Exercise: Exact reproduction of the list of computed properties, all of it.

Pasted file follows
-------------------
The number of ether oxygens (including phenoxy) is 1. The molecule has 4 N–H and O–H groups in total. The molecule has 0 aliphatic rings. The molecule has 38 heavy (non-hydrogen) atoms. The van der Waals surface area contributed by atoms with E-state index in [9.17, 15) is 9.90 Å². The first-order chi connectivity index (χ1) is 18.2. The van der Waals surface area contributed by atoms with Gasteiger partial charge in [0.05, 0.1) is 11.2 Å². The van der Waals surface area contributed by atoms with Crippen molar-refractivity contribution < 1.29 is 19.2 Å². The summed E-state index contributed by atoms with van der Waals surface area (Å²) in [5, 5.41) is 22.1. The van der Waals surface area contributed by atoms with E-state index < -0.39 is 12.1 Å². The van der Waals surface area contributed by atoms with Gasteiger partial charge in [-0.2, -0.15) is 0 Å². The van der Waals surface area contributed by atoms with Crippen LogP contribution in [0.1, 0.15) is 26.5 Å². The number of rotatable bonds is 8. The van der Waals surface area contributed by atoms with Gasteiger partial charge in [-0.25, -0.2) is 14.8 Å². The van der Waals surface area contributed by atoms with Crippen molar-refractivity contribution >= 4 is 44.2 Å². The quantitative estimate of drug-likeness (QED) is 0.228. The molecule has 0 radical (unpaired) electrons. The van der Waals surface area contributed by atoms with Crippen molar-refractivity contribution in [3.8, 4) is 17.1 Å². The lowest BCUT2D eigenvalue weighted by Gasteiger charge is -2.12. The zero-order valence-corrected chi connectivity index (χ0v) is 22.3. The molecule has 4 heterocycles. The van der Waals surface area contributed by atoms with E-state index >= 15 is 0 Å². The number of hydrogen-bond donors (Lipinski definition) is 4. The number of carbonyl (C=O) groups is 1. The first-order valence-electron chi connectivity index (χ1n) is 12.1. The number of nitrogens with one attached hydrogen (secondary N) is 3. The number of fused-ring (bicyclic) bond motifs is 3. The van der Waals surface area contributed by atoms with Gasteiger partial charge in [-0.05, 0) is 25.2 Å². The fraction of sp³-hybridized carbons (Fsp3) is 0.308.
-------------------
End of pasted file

The number of ether oxygens (including phenoxy) is 1. The molecule has 4 N–H and O–H groups in total. The molecule has 0 aliphatic rings. The molecule has 38 heavy (non-hydrogen) atoms. The van der Waals surface area contributed by atoms with E-state index in [9.17, 15) is 9.90 Å². The first-order chi connectivity index (χ1) is 18.2. The van der Waals surface area contributed by atoms with Gasteiger partial charge in [0.05, 0.1) is 11.2 Å². The van der Waals surface area contributed by atoms with Crippen molar-refractivity contribution < 1.29 is 19.2 Å². The summed E-state index contributed by atoms with van der Waals surface area (Å²) in [5, 5.41) is 22.1. The van der Waals surface area contributed by atoms with E-state index < -0.39 is 12.1 Å². The van der Waals surface area contributed by atoms with Gasteiger partial charge in [-0.2, -0.15) is 0 Å². The van der Waals surface area contributed by atoms with Crippen LogP contribution in [0.1, 0.15) is 26.5 Å². The number of rotatable bonds is 8. The van der Waals surface area contributed by atoms with Gasteiger partial charge in [-0.25, -0.2) is 14.8 Å². The van der Waals surface area contributed by atoms with Crippen molar-refractivity contribution >= 4 is 44.2 Å². The quantitative estimate of drug-likeness (QED) is 0.228. The molecule has 0 radical (unpaired) electrons. The van der Waals surface area contributed by atoms with Crippen molar-refractivity contribution in [3.8, 4) is 17.1 Å². The lowest BCUT2D eigenvalue weighted by Gasteiger charge is -2.12. The zero-order valence-corrected chi connectivity index (χ0v) is 22.3. The molecule has 4 heterocycles. The van der Waals surface area contributed by atoms with E-state index >= 15 is 0 Å². The number of hydrogen-bond donors (Lipinski definition) is 4. The number of carbonyl (C=O) groups is 1. The first-order valence-electron chi connectivity index (χ1n) is 12.1. The number of nitrogens with one attached hydrogen (secondary N) is 3. The number of fused-ring (bicyclic) bond motifs is 3. The van der Waals surface area contributed by atoms with Gasteiger partial charge in [-0.05, 0) is 25.2 Å². The fraction of sp³-hybridized carbons (Fsp3) is 0.308.